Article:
Sappo immunized the mice twice over a period of two weeks with the spleens being harvested three to four days after the second immunization, which is the immunization procedure used by Dr. Naujoks in his Test Report.



 We are not persuaded that the Test Report by Dr. Naujoks is sufficient to establish that the specific method disclosed by Sappo is not reproducible or that the reference as a whole is nonenabled. As set forth above, we take at face value that the disclosed procedure in Sappo produces the monoclonal antibody disclosed in this reference. In re Donohue, supra. In considering similar circumstances involving the alleged nonenablement of a U.S. patent to produce a disclosed product, the court stated in In re Michalek, 34 CCPA 1124, 162 F.2d 229, 74 USPQ 107 (1947):

   With respect to the experiments described in the affidavits it must be said that in a patent it is to be presumed that a process, if used by one skilled in the art, will produce the product alleged by the patentee and such presumption is not overcome by a mere showing that it is possible to operate within the disclosure without obtaining the alleged product. Skilled workers would as a matter of course, in our opinion, if they do not immediately obtain desired results, make certain experiments and adaptations and we agree with the argument of the solicitor that it is not a difficult matter to carry out a process in such fashion that it will not be successful and, therefore, the failures of experimenters who have no interest in succeeding should not be accorded great weight, citing Bullard Company et al. v. Coe, 147 F.2d 568, 64 USPQ 359. Possibly more extensive experiments than were made by the affiants herein might have produced a different result.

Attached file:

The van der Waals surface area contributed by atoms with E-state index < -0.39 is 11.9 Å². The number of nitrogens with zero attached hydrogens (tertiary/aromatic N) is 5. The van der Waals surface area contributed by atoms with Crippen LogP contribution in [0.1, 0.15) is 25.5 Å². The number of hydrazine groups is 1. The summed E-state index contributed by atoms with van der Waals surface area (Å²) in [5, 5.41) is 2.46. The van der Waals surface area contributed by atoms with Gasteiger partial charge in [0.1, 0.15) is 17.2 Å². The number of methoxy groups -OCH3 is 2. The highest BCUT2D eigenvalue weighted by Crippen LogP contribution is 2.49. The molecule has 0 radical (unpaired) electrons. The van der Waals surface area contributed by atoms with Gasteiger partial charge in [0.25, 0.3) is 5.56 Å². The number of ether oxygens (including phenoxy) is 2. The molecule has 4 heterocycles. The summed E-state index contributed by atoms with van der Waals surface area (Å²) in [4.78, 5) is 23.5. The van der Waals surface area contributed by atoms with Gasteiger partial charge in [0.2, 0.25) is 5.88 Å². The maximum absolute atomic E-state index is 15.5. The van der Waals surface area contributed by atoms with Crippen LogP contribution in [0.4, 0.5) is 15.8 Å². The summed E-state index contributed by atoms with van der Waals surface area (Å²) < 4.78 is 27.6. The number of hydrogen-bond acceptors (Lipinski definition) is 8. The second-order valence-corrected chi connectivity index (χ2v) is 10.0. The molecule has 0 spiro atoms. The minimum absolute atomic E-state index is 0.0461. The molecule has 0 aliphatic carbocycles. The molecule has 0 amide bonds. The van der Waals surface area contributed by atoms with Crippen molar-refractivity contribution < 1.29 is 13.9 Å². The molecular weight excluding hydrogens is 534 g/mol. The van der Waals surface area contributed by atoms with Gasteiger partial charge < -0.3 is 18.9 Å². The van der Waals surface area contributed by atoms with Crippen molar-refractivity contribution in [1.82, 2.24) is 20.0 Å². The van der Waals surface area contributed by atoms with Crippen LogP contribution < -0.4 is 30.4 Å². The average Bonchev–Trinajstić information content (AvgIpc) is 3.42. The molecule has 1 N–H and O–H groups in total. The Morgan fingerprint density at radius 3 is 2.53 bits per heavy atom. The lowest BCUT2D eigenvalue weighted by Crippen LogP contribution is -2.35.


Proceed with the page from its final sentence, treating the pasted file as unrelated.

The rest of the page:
*4 While the reference before us is a Japanese Patent Publication, not a U.S. patent, we find that similar considerations should apply in evaluating appellants' evidence. Dr. Naujoks apparently faithfully performed the method of Sappo using an improved screening technique in order to find the desired monoclonal antibody. However, Dr. Naujoks did not take into account knowledge which he admits those of ordinary skill in the monoclonal antibody art had at the time this invention was made, i.e., a longer immunization protocol will result in a more specific monoclonal antibody being produced. Under these circumstances, we find that one of ordinary skill in the art, in attempting to obtain the specific monoclonal antibody disclosed by Sappo, would adapt the procedure disclosed in that reference to include a longer immunization protocol in order to achieve a more specific monoclonal antibody if one was not obtained in an initial trial in accordance with the knowledge available at that time. Further, Dr. Naujoks does not set forth what significance, if any, an initial "failure" to reproduce the monoclonal antibody of Sappo would have to one of ordinary skill in the art.